Monday, April 22, 2024

‘It’s only a question of when and not if’: Ba vows accountability of highest order – as he tells Jammeh’s victims justice has to be delayed sometimes

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By Adama Makasuba

Justice Minister Abubacarr Tambadou has assured victims of former president Yahya Jammeh’s tyranny that there will be accountability of the highest order.

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Gambians who suffered abuse and violation of their rights during the 22 years rule of former president Jammeh have been baying for justice – sometimes denouncing the Barrow administration over the ‘snail-pace’ handling of their plight.

The decision by police to grant APRC a permit to stage a protest demanding the return to the country of Mr Jammeh outraged the victims and sparked new anti-Barrow government sentiments.  Victims have now announced they will take to the streets to protest against the police’s move.

Justice Minister Abubacarr Tambadou speaking at the opening of the 2020 legal year insisted there will be accountability of the ‘highest order’.

Mr Tambadou said: “After a year of public hearings, and as we enter into the second and possibly final year of hearings, it can no longer be ruled out that crimes against humanity have been committed in The Gambia, between July 1994 and January 2017, under former President Yahya Jammeh, and that those who will be identified by the TRRC will face certain prosecution in the most serious form. There will be accountability of the highest order for these crimes and I assure the victims that it is now only a question of when, and not if.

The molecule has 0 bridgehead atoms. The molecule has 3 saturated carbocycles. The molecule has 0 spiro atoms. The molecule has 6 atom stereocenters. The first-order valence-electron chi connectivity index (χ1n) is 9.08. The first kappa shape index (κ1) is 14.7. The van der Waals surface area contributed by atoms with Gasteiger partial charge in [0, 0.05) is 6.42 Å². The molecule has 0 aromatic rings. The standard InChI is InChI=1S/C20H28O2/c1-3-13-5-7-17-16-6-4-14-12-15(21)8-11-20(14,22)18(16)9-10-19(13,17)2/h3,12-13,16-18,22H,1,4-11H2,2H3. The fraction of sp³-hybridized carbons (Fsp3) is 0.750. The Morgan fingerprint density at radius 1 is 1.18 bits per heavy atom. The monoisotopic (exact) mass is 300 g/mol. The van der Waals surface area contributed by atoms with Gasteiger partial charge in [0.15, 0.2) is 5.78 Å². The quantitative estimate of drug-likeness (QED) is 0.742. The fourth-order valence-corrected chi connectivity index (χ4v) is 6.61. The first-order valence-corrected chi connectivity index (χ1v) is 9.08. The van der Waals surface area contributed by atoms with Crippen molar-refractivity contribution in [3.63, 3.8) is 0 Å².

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“Regarding the Truth, Reconciliation and Reparations Commission (TRRC), it has been a challenging one year of public hearings with a number of shocking revelations and difficult decisions. I sympathize and understand the frustrations of some victims and their families over the perceived lack of accountability for perpetrators, frustrations often expressed in the saying that justice delayed is justice denied.

“But I say that sometimes justice has to be delayed so that it will not be denied. As leaders, we cannot simply follow public opinion all the time. We have a responsibility to occasionally lead public opinion especially when it comes to matters of justice and the rule of law.”

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